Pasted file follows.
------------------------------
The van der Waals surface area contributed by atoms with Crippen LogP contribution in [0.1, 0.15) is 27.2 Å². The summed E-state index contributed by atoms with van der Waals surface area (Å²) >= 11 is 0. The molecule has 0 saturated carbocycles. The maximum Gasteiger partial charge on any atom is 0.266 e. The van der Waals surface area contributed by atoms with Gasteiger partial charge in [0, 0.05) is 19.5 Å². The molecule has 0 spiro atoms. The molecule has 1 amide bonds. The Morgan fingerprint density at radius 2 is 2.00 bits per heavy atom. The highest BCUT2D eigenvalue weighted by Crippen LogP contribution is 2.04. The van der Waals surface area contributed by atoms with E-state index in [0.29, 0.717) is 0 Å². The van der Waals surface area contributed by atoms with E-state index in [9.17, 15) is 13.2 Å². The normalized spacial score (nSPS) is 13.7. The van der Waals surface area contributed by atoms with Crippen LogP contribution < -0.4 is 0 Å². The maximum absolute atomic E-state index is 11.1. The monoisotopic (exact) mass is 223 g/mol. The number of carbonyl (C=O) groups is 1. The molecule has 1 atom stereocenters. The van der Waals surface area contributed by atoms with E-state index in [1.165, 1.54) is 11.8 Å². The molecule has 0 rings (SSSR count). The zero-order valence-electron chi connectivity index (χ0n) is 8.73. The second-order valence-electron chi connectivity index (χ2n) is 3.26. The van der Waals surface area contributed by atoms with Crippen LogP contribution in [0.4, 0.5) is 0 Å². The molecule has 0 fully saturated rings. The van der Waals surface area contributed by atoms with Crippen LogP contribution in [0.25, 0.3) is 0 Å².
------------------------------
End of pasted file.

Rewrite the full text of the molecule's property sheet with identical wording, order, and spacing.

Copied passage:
The van der Waals surface area contributed by atoms with Crippen LogP contribution in [0.1, 0.15) is 27.2 Å². The summed E-state index contributed by atoms with van der Waals surface area (Å²) >= 11 is 0. The molecule has 0 saturated carbocycles. The maximum Gasteiger partial charge on any atom is 0.266 e. The van der Waals surface area contributed by atoms with Gasteiger partial charge in [0, 0.05) is 19.5 Å². The molecule has 0 spiro atoms. The molecule has 1 amide bonds. The Morgan fingerprint density at radius 2 is 2.00 bits per heavy atom. The highest BCUT2D eigenvalue weighted by Crippen LogP contribution is 2.04. The van der Waals surface area contributed by atoms with E-state index in [0.29, 0.717) is 0 Å². The van der Waals surface area contributed by atoms with E-state index in [9.17, 15) is 13.2 Å². The normalized spacial score (nSPS) is 13.7. The van der Waals surface area contributed by atoms with Crippen LogP contribution < -0.4 is 0 Å². The maximum absolute atomic E-state index is 11.1. The monoisotopic (exact) mass is 223 g/mol. The number of carbonyl (C=O) groups is 1. The molecule has 1 atom stereocenters. The van der Waals surface area contributed by atoms with E-state index in [1.165, 1.54) is 11.8 Å². The molecule has 0 rings (SSSR count). The zero-order valence-electron chi connectivity index (χ0n) is 8.73. The second-order valence-electron chi connectivity index (χ2n) is 3.26. The van der Waals surface area contributed by atoms with Crippen LogP contribution in [0.4, 0.5) is 0 Å². The molecule has 0 fully saturated rings. The van der Waals surface area contributed by atoms with Crippen LogP contribution in [0.25, 0.3) is 0 Å².